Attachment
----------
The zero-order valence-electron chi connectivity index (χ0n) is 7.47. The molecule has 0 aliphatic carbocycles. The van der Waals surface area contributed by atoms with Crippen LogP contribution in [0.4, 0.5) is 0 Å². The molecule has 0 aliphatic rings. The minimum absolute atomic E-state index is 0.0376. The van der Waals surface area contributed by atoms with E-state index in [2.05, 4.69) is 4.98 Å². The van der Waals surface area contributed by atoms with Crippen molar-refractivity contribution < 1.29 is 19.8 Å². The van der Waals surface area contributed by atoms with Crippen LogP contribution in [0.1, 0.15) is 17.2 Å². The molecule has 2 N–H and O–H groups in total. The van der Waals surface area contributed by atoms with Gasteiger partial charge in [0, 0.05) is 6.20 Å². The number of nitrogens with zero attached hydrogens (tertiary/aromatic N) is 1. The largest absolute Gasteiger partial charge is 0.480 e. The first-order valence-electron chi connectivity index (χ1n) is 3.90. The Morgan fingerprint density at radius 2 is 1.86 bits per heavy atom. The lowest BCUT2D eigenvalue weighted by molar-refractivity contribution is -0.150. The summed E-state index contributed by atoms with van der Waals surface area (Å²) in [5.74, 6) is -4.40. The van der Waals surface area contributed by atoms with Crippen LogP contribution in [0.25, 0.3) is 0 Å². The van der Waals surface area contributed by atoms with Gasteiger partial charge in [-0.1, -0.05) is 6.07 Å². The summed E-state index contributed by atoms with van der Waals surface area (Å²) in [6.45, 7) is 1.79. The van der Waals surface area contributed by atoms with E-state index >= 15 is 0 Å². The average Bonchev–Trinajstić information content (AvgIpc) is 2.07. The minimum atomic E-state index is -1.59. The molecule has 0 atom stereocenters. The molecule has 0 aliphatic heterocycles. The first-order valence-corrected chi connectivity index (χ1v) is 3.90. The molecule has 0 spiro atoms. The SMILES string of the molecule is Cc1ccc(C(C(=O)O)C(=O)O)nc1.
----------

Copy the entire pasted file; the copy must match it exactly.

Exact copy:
The zero-order valence-electron chi connectivity index (χ0n) is 7.47. The molecule has 0 aliphatic carbocycles. The van der Waals surface area contributed by atoms with Crippen LogP contribution in [0.4, 0.5) is 0 Å². The molecule has 0 aliphatic rings. The minimum absolute atomic E-state index is 0.0376. The van der Waals surface area contributed by atoms with E-state index in [2.05, 4.69) is 4.98 Å². The van der Waals surface area contributed by atoms with Crippen molar-refractivity contribution < 1.29 is 19.8 Å². The van der Waals surface area contributed by atoms with Crippen LogP contribution in [0.1, 0.15) is 17.2 Å². The molecule has 2 N–H and O–H groups in total. The van der Waals surface area contributed by atoms with Gasteiger partial charge in [0, 0.05) is 6.20 Å². The number of nitrogens with zero attached hydrogens (tertiary/aromatic N) is 1. The largest absolute Gasteiger partial charge is 0.480 e. The first-order valence-electron chi connectivity index (χ1n) is 3.90. The Morgan fingerprint density at radius 2 is 1.86 bits per heavy atom. The lowest BCUT2D eigenvalue weighted by molar-refractivity contribution is -0.150. The summed E-state index contributed by atoms with van der Waals surface area (Å²) in [5.74, 6) is -4.40. The van der Waals surface area contributed by atoms with Crippen LogP contribution in [0.25, 0.3) is 0 Å². The van der Waals surface area contributed by atoms with Gasteiger partial charge in [-0.1, -0.05) is 6.07 Å². The summed E-state index contributed by atoms with van der Waals surface area (Å²) in [6.45, 7) is 1.79. The van der Waals surface area contributed by atoms with E-state index >= 15 is 0 Å². The average Bonchev–Trinajstić information content (AvgIpc) is 2.07. The minimum atomic E-state index is -1.59. The molecule has 0 atom stereocenters. The molecule has 0 aliphatic heterocycles. The first-order valence-corrected chi connectivity index (χ1v) is 3.90. The molecule has 0 spiro atoms. The SMILES string of the molecule is Cc1ccc(C(C(=O)O)C(=O)O)nc1.